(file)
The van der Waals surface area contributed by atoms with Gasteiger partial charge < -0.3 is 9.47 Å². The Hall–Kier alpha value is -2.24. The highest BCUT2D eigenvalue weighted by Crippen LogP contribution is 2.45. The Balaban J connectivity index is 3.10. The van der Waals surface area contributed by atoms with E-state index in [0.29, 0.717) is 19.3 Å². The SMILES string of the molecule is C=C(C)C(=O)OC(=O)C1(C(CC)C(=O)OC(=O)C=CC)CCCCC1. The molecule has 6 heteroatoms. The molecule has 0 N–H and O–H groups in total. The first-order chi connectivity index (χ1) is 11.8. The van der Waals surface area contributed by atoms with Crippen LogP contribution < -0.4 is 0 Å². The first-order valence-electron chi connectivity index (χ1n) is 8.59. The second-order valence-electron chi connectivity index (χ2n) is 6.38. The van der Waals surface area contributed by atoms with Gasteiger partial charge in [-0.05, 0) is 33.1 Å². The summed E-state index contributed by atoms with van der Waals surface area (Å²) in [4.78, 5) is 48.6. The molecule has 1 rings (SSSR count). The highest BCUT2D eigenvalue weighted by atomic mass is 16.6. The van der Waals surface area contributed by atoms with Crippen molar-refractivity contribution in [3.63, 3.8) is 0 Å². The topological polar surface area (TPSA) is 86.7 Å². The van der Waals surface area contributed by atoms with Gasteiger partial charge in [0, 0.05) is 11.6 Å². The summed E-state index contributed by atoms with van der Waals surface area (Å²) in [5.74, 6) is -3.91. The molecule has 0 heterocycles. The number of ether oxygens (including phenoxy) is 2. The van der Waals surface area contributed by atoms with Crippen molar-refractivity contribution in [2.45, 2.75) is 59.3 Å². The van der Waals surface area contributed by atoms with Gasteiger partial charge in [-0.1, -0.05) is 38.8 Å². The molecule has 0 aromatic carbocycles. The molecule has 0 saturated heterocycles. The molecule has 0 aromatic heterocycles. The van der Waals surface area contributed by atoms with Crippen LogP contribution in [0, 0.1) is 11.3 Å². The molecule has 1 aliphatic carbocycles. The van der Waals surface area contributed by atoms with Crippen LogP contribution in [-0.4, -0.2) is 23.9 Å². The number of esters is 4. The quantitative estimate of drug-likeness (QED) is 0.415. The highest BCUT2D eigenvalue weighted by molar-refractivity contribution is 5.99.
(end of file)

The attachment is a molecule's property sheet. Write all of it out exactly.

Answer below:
The van der Waals surface area contributed by atoms with Gasteiger partial charge < -0.3 is 9.47 Å². The Hall–Kier alpha value is -2.24. The highest BCUT2D eigenvalue weighted by Crippen LogP contribution is 2.45. The Balaban J connectivity index is 3.10. The van der Waals surface area contributed by atoms with E-state index in [0.29, 0.717) is 19.3 Å². The SMILES string of the molecule is C=C(C)C(=O)OC(=O)C1(C(CC)C(=O)OC(=O)C=CC)CCCCC1. The molecule has 6 heteroatoms. The molecule has 0 N–H and O–H groups in total. The first-order chi connectivity index (χ1) is 11.8. The van der Waals surface area contributed by atoms with Crippen LogP contribution < -0.4 is 0 Å². The first-order valence-electron chi connectivity index (χ1n) is 8.59. The second-order valence-electron chi connectivity index (χ2n) is 6.38. The van der Waals surface area contributed by atoms with Gasteiger partial charge in [-0.05, 0) is 33.1 Å². The summed E-state index contributed by atoms with van der Waals surface area (Å²) in [4.78, 5) is 48.6. The molecule has 1 rings (SSSR count). The highest BCUT2D eigenvalue weighted by atomic mass is 16.6. The van der Waals surface area contributed by atoms with Crippen molar-refractivity contribution in [3.63, 3.8) is 0 Å². The topological polar surface area (TPSA) is 86.7 Å². The van der Waals surface area contributed by atoms with Gasteiger partial charge in [0, 0.05) is 11.6 Å². The summed E-state index contributed by atoms with van der Waals surface area (Å²) in [5.74, 6) is -3.91. The molecule has 0 heterocycles. The number of ether oxygens (including phenoxy) is 2. The van der Waals surface area contributed by atoms with Crippen molar-refractivity contribution in [2.45, 2.75) is 59.3 Å². The van der Waals surface area contributed by atoms with Gasteiger partial charge in [-0.1, -0.05) is 38.8 Å². The molecule has 0 aromatic carbocycles. The molecule has 0 saturated heterocycles. The molecule has 0 aromatic heterocycles. The van der Waals surface area contributed by atoms with Crippen LogP contribution in [0, 0.1) is 11.3 Å². The molecule has 1 aliphatic carbocycles. The van der Waals surface area contributed by atoms with Crippen LogP contribution in [-0.4, -0.2) is 23.9 Å². The number of esters is 4. The quantitative estimate of drug-likeness (QED) is 0.415. The highest BCUT2D eigenvalue weighted by molar-refractivity contribution is 5.99.